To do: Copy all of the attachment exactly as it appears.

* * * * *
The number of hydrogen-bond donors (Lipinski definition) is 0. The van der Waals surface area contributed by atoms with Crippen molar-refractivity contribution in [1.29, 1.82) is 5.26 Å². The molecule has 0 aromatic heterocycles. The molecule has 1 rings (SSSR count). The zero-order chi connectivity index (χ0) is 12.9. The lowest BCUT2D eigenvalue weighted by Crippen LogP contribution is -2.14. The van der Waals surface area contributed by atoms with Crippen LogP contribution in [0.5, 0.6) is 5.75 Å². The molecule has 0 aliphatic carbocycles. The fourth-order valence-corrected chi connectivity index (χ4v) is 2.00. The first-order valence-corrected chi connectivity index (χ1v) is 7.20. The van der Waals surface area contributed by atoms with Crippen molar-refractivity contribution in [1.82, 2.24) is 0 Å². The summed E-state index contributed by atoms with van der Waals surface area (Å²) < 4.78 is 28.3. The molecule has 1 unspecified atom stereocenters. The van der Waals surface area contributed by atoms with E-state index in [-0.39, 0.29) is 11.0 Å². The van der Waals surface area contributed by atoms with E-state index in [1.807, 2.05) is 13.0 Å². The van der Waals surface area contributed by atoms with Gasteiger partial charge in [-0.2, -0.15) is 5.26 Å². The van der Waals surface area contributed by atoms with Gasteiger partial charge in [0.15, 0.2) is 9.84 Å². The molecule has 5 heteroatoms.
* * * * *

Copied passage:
The number of hydrogen-bond donors (Lipinski definition) is 0. The van der Waals surface area contributed by atoms with Crippen molar-refractivity contribution in [1.29, 1.82) is 5.26 Å². The molecule has 0 aromatic heterocycles. The molecule has 1 rings (SSSR count). The zero-order chi connectivity index (χ0) is 12.9. The lowest BCUT2D eigenvalue weighted by Crippen LogP contribution is -2.14. The van der Waals surface area contributed by atoms with Crippen LogP contribution in [0.5, 0.6) is 5.75 Å². The molecule has 0 aliphatic carbocycles. The fourth-order valence-corrected chi connectivity index (χ4v) is 2.00. The first-order valence-corrected chi connectivity index (χ1v) is 7.20. The van der Waals surface area contributed by atoms with Crippen molar-refractivity contribution in [1.82, 2.24) is 0 Å². The summed E-state index contributed by atoms with van der Waals surface area (Å²) < 4.78 is 28.3. The molecule has 1 unspecified atom stereocenters. The van der Waals surface area contributed by atoms with E-state index in [-0.39, 0.29) is 11.0 Å². The van der Waals surface area contributed by atoms with E-state index in [1.807, 2.05) is 13.0 Å². The van der Waals surface area contributed by atoms with Gasteiger partial charge in [-0.2, -0.15) is 5.26 Å². The van der Waals surface area contributed by atoms with Gasteiger partial charge in [0.15, 0.2) is 9.84 Å². The molecule has 5 heteroatoms.